You can get pretty specific when declaring how you want text to look with CSS:

p {
  font-family: Verdana;
  background-color: #7A2121;
  color: #B93333;
  text-decoration: underline;
  word-spacing: Normal;
  text-align: left;
  letter-spacing: 1px;
  text-indent: 15px;
  line-height: 16px;
  font-size: 10px;
  font-weight: bold;
  font-style: italic;
  text-transform: uppercase;

And that's not even all of it... But still, even if you get that specific, there are drastic differences from browser to browser on how the actual rendered text looks. The important lesson here is that you no matter how much control you try to exert over text, in the end, you don't get much. Not to mention most browsers are able to let users re-size and override font settings on the fly.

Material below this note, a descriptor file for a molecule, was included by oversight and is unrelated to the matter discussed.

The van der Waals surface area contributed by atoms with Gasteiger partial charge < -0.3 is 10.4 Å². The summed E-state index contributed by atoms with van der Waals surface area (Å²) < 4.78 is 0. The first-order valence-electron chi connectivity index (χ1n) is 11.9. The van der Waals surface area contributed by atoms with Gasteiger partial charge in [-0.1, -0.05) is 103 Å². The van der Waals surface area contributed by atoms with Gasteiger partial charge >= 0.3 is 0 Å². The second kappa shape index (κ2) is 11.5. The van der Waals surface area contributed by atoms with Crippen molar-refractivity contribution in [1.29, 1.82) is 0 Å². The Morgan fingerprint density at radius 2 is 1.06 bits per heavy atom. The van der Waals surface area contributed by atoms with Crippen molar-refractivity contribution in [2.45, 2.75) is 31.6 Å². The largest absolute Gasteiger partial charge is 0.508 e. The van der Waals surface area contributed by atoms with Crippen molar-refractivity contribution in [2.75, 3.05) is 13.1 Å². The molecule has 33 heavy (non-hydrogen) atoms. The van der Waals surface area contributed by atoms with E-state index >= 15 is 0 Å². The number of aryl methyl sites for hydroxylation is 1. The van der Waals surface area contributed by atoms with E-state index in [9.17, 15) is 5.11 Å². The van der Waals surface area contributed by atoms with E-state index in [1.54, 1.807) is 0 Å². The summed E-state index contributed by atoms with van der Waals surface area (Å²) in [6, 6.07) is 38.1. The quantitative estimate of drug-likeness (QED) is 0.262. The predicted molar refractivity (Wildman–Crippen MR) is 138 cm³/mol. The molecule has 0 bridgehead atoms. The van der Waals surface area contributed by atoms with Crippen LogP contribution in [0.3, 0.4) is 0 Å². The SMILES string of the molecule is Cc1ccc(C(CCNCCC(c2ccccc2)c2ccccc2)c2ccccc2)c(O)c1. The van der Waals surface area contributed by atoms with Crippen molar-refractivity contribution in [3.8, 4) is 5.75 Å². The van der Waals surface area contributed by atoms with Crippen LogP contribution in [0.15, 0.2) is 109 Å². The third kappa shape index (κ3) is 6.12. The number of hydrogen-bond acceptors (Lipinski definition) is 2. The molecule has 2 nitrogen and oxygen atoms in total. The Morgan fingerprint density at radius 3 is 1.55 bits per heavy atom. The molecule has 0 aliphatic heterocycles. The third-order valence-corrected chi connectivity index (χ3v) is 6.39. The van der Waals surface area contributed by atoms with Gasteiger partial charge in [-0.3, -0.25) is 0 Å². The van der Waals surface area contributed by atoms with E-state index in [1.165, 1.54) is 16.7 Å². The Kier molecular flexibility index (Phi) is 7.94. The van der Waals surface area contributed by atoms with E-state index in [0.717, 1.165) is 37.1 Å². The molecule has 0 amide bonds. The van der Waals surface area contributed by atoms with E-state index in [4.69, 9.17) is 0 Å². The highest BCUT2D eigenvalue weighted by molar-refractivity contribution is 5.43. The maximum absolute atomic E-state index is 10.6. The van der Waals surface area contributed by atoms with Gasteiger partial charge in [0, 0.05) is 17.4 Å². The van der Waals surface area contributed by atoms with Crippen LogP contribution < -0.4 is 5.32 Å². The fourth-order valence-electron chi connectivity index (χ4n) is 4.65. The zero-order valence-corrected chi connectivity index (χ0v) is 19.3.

Here are some screenshots of the exact same page in several browsers:

Mac Firefox 2:

Mac Safari 2: (a little blurrier)

Mac Opera 9:

Mac IE 5:

PC IE 6 (Windows 2000):

PC IE 7:

PC IE 8:

PC Opera:

PC Firefox:

The differences seem pretty subtle, but look what happens when these screenshots are placed right on top of each other with some opacity applied in Photoshop:

In fact, these difference are pretty subtle with a single line of text, but you can see how when compounded, they could add up to a pretty significant difference. Most importantly, don't count on text for specific layout positioning, as you can see by the images on either of this line, they will vary in position from browser to browser.

See the page these screen captures were made from.

Special thanks to Erik for re-creating the images from this post after I had lost them!